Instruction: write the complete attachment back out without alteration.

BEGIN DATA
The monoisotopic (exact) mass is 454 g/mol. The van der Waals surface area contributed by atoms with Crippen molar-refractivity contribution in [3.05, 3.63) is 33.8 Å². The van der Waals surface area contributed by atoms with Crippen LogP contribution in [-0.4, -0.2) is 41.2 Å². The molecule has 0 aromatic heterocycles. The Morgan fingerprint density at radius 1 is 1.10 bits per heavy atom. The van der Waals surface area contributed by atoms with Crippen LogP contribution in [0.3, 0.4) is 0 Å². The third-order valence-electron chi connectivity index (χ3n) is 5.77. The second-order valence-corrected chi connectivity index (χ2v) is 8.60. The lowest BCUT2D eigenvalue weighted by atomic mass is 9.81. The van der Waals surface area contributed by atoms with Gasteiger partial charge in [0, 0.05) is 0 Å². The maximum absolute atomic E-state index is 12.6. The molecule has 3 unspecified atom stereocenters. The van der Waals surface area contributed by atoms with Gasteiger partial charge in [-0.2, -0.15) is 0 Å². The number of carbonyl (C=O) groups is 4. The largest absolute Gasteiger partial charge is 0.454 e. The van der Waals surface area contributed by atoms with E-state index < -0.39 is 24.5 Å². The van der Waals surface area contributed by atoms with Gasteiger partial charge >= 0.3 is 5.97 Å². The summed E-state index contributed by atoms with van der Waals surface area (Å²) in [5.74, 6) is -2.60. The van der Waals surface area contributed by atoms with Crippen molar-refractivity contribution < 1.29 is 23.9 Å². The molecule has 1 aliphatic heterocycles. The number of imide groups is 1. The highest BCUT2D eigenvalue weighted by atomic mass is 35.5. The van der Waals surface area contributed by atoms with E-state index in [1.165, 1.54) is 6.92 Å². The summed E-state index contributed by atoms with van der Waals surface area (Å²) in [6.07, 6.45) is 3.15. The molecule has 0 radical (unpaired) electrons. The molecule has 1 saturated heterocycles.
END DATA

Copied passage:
The monoisotopic (exact) mass is 454 g/mol. The van der Waals surface area contributed by atoms with Crippen molar-refractivity contribution in [3.05, 3.63) is 33.8 Å². The van der Waals surface area contributed by atoms with Crippen LogP contribution in [-0.4, -0.2) is 41.2 Å². The molecule has 0 aromatic heterocycles. The Morgan fingerprint density at radius 1 is 1.10 bits per heavy atom. The van der Waals surface area contributed by atoms with Crippen LogP contribution in [0.3, 0.4) is 0 Å². The third-order valence-electron chi connectivity index (χ3n) is 5.77. The second-order valence-corrected chi connectivity index (χ2v) is 8.60. The lowest BCUT2D eigenvalue weighted by atomic mass is 9.81. The van der Waals surface area contributed by atoms with Gasteiger partial charge in [0, 0.05) is 0 Å². The maximum absolute atomic E-state index is 12.6. The molecule has 3 unspecified atom stereocenters. The van der Waals surface area contributed by atoms with Gasteiger partial charge in [-0.2, -0.15) is 0 Å². The number of carbonyl (C=O) groups is 4. The largest absolute Gasteiger partial charge is 0.454 e. The van der Waals surface area contributed by atoms with E-state index < -0.39 is 24.5 Å². The van der Waals surface area contributed by atoms with Gasteiger partial charge >= 0.3 is 5.97 Å². The summed E-state index contributed by atoms with van der Waals surface area (Å²) in [5.74, 6) is -2.60. The van der Waals surface area contributed by atoms with Crippen molar-refractivity contribution < 1.29 is 23.9 Å². The molecule has 1 aliphatic heterocycles. The number of imide groups is 1. The highest BCUT2D eigenvalue weighted by atomic mass is 35.5. The van der Waals surface area contributed by atoms with E-state index in [1.165, 1.54) is 6.92 Å². The summed E-state index contributed by atoms with van der Waals surface area (Å²) in [6.07, 6.45) is 3.15. The molecule has 0 radical (unpaired) electrons. The molecule has 1 saturated heterocycles.